Those people who, despite the 20-odd errors, managed to score well might say, “if it was bad, it was bad for all.” But tell me CLAT, with questions having multiple correct answers and only one marked right, am I not at a disadvantage if my correct answer was not the one you recognised? What about those who could have answered correctly had the ambiguous questions been properly framed? What about all those who, in the process of finding answers to your answerless questions, lost out on precious time they could have utilised elsewhere?
There are also those who find that the options saved by them have not been recorded or in some cases even changed. Technical glitches are not uncommon, but how does one prove that?
Since there are usually 100s of students in a gap of every 1-2 marks, the loss of even a quarter of a mark could seal our fates differently.
For the whopping sum of ₹4,000 you charge us for one exam, the least you owe us is hiring professionals who can frame a proper, error-free set of questions. So the question that arises here is whether there’s a solution to all of this? Well, there are two major things that could drastically reduce the scope for such lapses.
Firstly, a permanent CLAT committee could be appointed, as was suggested after the 2015 fiasco. When a new university with little or no experience of conducting entrance exams conducts CLAT, they get to make their set of mistakes, unfortunately, at the expense of students. While the Bar Council of India (BCI) did offer to shoulder the responsibility of conducting the exam two years ago, nothing has come of it.
Secondly, instead of declaring scores, ranks, and allotment lists in installments, the score and answer keys could be released immediately at the centre itself, after the exam concludes. This is possible in an online examination and would be effective in putting to rest doubts regarding errors in recording answers. Technical glitches, if found in the system, could be looked into then and there. Following that, a reasonable number of days should be provided to file objections. A final common merit list should be released incorporating the requisite corrections.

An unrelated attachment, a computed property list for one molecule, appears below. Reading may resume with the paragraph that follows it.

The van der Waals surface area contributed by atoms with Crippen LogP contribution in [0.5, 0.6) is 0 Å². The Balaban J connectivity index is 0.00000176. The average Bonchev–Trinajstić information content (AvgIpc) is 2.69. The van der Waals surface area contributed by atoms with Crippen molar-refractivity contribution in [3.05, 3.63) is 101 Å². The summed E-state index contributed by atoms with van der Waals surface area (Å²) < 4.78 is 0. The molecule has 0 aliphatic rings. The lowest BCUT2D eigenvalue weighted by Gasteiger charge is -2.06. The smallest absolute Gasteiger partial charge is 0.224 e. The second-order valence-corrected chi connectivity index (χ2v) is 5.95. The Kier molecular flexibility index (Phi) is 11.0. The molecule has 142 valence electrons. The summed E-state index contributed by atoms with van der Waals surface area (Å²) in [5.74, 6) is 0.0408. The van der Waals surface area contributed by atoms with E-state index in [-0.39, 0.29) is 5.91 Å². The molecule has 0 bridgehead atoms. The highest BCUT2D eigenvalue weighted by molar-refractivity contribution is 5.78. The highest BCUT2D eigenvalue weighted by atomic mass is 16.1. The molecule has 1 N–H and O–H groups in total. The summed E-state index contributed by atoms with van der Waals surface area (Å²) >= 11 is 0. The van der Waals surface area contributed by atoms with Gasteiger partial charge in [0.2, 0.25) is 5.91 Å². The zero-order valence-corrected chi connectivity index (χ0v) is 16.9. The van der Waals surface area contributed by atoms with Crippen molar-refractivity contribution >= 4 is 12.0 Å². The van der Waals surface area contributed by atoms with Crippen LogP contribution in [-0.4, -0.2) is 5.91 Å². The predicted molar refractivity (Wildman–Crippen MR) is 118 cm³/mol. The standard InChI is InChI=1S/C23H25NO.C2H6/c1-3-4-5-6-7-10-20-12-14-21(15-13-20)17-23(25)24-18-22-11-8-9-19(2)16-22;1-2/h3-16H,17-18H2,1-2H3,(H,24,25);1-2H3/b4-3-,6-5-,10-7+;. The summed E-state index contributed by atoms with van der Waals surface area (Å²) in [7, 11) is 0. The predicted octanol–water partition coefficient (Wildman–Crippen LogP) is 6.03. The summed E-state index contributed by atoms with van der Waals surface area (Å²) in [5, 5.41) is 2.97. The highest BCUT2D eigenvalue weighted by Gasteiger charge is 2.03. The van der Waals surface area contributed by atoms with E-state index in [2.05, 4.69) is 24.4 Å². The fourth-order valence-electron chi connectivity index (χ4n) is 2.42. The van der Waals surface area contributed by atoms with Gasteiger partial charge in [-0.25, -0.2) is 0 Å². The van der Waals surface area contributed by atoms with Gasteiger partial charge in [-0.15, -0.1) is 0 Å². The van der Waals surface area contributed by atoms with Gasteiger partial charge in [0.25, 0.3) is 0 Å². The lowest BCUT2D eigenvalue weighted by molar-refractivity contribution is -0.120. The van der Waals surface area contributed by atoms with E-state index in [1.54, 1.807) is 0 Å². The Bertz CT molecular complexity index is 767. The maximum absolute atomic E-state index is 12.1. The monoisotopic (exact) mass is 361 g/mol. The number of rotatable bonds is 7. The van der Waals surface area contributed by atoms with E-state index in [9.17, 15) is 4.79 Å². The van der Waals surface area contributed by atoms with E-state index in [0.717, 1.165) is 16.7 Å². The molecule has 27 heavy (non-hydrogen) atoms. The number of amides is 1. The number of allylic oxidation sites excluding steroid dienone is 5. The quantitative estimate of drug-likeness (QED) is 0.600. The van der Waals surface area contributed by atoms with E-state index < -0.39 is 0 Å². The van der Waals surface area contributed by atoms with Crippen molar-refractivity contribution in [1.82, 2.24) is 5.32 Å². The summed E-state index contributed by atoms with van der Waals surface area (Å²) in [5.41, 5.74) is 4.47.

While we sit back and pray for these changes, the convener of CLAT 2017 has appointed an expert committee to look into the matter and promised that ‘justice will prevail.’ I wonder where he was though when such injustice was being meted against half a million students. Will this committee go against the precedent set by the expert committee in 2015 and account for all its errors? More importantly, will it be able to?
Accounting for all the wrong questions, the lost time, the psychological distress caused to students and the resulting botch-up in attempting the rest of the paper? A re-examination seems like the only fair solution, but ironically, justice is not the forte of these CLAT-organising ‘law’ schools.
Many of us had been preparing for one, two or even more number of years for this day. To an 18-year-old student whose life and career depends on you, 20 wrong questions can be life-altering. You had one job, CLAT, and you failed. And in the process, you failed the students and the entire education system of this country.
A student whose dreams you shattered